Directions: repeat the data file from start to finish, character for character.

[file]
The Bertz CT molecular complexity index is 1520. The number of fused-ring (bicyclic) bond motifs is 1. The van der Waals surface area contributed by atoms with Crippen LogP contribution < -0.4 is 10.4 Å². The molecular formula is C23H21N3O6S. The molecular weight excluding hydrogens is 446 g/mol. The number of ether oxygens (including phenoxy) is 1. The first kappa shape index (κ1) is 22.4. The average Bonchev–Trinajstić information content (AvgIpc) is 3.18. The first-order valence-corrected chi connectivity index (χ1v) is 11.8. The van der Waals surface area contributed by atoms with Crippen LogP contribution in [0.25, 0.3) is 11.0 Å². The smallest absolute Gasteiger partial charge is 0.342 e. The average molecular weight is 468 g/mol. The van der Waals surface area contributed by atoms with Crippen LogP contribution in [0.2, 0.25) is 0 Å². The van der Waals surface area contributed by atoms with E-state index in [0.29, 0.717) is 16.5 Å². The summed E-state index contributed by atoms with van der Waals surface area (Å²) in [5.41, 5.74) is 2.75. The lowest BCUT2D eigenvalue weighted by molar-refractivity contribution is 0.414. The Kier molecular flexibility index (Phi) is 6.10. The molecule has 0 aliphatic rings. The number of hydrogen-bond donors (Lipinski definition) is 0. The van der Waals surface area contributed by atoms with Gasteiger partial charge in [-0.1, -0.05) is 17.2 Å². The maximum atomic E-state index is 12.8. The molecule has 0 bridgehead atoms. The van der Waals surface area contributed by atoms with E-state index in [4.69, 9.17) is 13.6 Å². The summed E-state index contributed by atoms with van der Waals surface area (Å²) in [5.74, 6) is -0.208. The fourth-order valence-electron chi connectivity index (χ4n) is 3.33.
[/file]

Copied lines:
The Bertz CT molecular complexity index is 1520. The number of fused-ring (bicyclic) bond motifs is 1. The van der Waals surface area contributed by atoms with Crippen LogP contribution < -0.4 is 10.4 Å². The molecular formula is C23H21N3O6S. The molecular weight excluding hydrogens is 446 g/mol. The number of ether oxygens (including phenoxy) is 1. The first kappa shape index (κ1) is 22.4. The average Bonchev–Trinajstić information content (AvgIpc) is 3.18. The first-order valence-corrected chi connectivity index (χ1v) is 11.8. The van der Waals surface area contributed by atoms with Crippen LogP contribution in [0.25, 0.3) is 11.0 Å². The smallest absolute Gasteiger partial charge is 0.342 e. The average molecular weight is 468 g/mol. The van der Waals surface area contributed by atoms with Crippen LogP contribution in [0.2, 0.25) is 0 Å². The van der Waals surface area contributed by atoms with E-state index in [0.29, 0.717) is 16.5 Å². The summed E-state index contributed by atoms with van der Waals surface area (Å²) in [5.41, 5.74) is 2.75. The lowest BCUT2D eigenvalue weighted by molar-refractivity contribution is 0.414. The Kier molecular flexibility index (Phi) is 6.10. The molecule has 0 aliphatic rings. The number of hydrogen-bond donors (Lipinski definition) is 0. The van der Waals surface area contributed by atoms with Gasteiger partial charge in [-0.1, -0.05) is 17.2 Å². The maximum atomic E-state index is 12.8. The molecule has 0 bridgehead atoms. The van der Waals surface area contributed by atoms with E-state index in [4.69, 9.17) is 13.6 Å². The summed E-state index contributed by atoms with van der Waals surface area (Å²) in [5.74, 6) is -0.208. The fourth-order valence-electron chi connectivity index (χ4n) is 3.33.